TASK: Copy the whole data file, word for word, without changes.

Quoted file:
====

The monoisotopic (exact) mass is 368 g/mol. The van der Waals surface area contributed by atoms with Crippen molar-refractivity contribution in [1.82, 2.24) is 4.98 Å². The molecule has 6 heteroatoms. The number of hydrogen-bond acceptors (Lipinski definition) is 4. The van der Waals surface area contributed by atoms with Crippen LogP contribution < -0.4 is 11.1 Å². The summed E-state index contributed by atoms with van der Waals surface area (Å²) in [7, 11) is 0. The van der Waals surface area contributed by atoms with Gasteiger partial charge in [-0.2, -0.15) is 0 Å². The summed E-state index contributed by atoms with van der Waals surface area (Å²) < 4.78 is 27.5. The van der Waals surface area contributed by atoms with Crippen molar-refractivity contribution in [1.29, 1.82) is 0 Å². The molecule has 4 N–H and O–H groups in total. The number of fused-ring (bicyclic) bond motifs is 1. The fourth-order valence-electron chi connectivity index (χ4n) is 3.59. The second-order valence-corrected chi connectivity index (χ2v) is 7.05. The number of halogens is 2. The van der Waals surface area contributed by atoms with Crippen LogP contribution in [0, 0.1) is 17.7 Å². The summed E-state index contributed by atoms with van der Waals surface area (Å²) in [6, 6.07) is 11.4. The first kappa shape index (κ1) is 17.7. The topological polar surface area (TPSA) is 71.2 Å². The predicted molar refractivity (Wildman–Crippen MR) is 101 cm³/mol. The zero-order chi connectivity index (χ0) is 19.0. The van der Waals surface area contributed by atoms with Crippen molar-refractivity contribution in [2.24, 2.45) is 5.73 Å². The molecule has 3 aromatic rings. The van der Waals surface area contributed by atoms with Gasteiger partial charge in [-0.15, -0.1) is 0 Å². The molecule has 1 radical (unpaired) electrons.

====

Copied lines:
The monoisotopic (exact) mass is 368 g/mol. The van der Waals surface area contributed by atoms with Crippen molar-refractivity contribution in [1.82, 2.24) is 4.98 Å². The molecule has 6 heteroatoms. The number of hydrogen-bond acceptors (Lipinski definition) is 4. The van der Waals surface area contributed by atoms with Crippen LogP contribution < -0.4 is 11.1 Å². The summed E-state index contributed by atoms with van der Waals surface area (Å²) in [7, 11) is 0. The van der Waals surface area contributed by atoms with Gasteiger partial charge in [-0.2, -0.15) is 0 Å². The summed E-state index contributed by atoms with van der Waals surface area (Å²) < 4.78 is 27.5. The van der Waals surface area contributed by atoms with Crippen molar-refractivity contribution in [1.29, 1.82) is 0 Å². The molecule has 4 N–H and O–H groups in total. The number of fused-ring (bicyclic) bond motifs is 1. The fourth-order valence-electron chi connectivity index (χ4n) is 3.59. The second-order valence-corrected chi connectivity index (χ2v) is 7.05. The number of halogens is 2. The van der Waals surface area contributed by atoms with Crippen LogP contribution in [0, 0.1) is 17.7 Å². The summed E-state index contributed by atoms with van der Waals surface area (Å²) in [6, 6.07) is 11.4. The first kappa shape index (κ1) is 17.7. The topological polar surface area (TPSA) is 71.2 Å². The predicted molar refractivity (Wildman–Crippen MR) is 101 cm³/mol. The zero-order chi connectivity index (χ0) is 19.0. The van der Waals surface area contributed by atoms with Crippen molar-refractivity contribution in [2.24, 2.45) is 5.73 Å². The molecule has 3 aromatic rings. The van der Waals surface area contributed by atoms with Gasteiger partial charge in [-0.15, -0.1) is 0 Å². The molecule has 1 radical (unpaired) electrons.